Monday, 18 August 2014

Understanding Failure Demand

Failure demand is what causes good solutions to problems to destroy value.

Let me explain by way of example. I regularly stay in a particular hotel when travelling for business. I like to stay there because, amongst other things, the service is both good and quick. However, during a particularly busy season, I and a colleague noticed that queue to be seated at breakfast time had started to grow considerably longer. So instead of being seated quickly on arrival, guests were forced to stand in a queue for several minutes at a time.

As I said, this hotel has a good service ethic, and a few minutes later we noticed that they had place a table with fruit juice, fruit and croissants in the area where guests queued to be seated for breakfast (I took a picture of it).

An elegant solution to the problem, you may think. But this is a great example of failure demand: guests don't want a better waiting experience, they want a shorter waiting experience (or not to wait at all).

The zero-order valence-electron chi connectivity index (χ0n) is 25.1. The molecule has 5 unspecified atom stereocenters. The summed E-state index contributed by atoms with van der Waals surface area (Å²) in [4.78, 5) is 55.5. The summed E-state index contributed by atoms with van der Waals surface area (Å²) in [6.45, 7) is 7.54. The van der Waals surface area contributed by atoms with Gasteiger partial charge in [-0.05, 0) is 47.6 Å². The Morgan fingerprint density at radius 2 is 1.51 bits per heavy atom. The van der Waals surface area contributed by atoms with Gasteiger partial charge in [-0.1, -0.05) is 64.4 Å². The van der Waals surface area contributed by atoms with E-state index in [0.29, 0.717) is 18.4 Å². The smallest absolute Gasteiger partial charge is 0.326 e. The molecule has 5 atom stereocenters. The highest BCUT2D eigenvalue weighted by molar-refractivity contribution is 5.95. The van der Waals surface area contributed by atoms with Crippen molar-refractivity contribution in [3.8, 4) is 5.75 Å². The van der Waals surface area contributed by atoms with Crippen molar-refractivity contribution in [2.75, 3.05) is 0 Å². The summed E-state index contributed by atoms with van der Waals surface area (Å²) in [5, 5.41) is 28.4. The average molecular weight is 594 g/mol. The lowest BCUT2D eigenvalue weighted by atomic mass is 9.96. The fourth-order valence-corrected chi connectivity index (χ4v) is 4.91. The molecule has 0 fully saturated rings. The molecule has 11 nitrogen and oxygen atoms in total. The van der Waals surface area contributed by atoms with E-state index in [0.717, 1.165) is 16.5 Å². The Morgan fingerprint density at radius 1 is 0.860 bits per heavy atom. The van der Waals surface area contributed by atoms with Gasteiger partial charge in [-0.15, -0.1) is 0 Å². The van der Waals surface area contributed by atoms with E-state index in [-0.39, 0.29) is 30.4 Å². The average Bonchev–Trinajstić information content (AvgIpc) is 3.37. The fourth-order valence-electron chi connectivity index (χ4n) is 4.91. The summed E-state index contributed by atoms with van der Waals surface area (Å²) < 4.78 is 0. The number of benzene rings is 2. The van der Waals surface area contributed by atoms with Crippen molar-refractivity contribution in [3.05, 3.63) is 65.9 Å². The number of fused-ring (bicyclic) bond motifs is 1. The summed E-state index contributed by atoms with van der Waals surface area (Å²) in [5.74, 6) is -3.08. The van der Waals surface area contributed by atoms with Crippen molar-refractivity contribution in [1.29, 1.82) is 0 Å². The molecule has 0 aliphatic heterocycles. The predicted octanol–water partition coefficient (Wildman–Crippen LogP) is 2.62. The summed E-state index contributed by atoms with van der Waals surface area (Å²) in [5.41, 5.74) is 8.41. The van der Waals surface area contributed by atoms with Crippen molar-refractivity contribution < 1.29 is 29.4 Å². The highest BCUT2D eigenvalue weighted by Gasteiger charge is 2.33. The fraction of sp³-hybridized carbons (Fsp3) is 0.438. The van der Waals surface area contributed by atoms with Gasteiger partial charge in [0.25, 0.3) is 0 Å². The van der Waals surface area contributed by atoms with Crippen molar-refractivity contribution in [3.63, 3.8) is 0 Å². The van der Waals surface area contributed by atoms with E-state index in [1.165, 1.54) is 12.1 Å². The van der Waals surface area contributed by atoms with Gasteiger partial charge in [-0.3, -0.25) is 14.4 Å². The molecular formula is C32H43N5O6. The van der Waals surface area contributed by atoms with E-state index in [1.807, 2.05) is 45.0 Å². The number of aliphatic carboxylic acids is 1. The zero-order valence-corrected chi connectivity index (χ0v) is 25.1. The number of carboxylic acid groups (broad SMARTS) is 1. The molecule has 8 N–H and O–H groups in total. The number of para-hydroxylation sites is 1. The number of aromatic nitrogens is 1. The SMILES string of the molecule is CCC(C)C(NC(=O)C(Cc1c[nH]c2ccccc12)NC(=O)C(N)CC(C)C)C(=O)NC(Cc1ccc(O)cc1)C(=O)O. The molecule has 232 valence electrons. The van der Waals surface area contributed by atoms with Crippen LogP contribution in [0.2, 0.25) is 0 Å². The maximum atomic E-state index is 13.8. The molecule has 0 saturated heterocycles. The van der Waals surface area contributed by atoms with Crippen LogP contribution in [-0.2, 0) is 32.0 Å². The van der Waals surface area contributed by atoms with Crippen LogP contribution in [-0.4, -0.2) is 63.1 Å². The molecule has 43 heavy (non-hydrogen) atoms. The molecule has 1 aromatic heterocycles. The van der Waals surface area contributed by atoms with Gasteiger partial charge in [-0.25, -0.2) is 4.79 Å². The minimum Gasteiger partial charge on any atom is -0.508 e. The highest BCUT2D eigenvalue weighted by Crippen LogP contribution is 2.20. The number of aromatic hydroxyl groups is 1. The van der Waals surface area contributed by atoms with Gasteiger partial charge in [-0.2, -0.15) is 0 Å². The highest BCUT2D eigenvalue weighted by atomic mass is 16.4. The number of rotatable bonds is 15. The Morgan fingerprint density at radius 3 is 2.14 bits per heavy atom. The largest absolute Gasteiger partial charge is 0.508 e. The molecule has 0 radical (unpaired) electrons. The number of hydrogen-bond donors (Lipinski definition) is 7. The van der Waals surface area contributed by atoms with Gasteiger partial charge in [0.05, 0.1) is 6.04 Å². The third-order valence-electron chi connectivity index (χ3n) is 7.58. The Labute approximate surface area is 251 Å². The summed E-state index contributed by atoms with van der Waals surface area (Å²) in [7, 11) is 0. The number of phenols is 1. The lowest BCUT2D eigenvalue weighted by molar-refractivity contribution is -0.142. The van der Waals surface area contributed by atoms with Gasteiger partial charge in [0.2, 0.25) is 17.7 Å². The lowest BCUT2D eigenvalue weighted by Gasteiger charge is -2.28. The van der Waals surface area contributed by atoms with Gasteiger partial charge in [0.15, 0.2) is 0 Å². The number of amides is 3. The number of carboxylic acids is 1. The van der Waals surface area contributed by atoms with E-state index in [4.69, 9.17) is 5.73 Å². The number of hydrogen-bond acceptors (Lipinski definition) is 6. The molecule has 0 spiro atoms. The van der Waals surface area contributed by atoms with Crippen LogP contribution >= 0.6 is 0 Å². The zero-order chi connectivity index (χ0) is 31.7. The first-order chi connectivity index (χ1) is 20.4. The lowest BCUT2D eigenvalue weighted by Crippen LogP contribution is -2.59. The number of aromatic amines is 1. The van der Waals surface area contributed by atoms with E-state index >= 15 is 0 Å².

Failure demand is defined as 'demand caused by a failure to do something or do something right for the customer'.

In order to reduce or eliminate failure demand, you need to:

  1. understand and focus on what the customer wants at each interaction (in this case, to be seated at breakfast quickly). In a more complex business, this usually requires you to document each customer interaction in the process and to describe for each 'what good looks like' from the customers' point of view.
  2. invest in delivering this and only this, removing all other waste from the process.
Over the last few weeks I've noticed that the there is no longer a queue to be seated at breakfast. Either the conditions that caused the queues have gone away, or they have found some way to solve the queuing problem. The table of fruit, fruit juice and croissants is still there, but not longer enjoyed by anyone. This only serves to demonstrate how pernicious the effects of failure demand can be.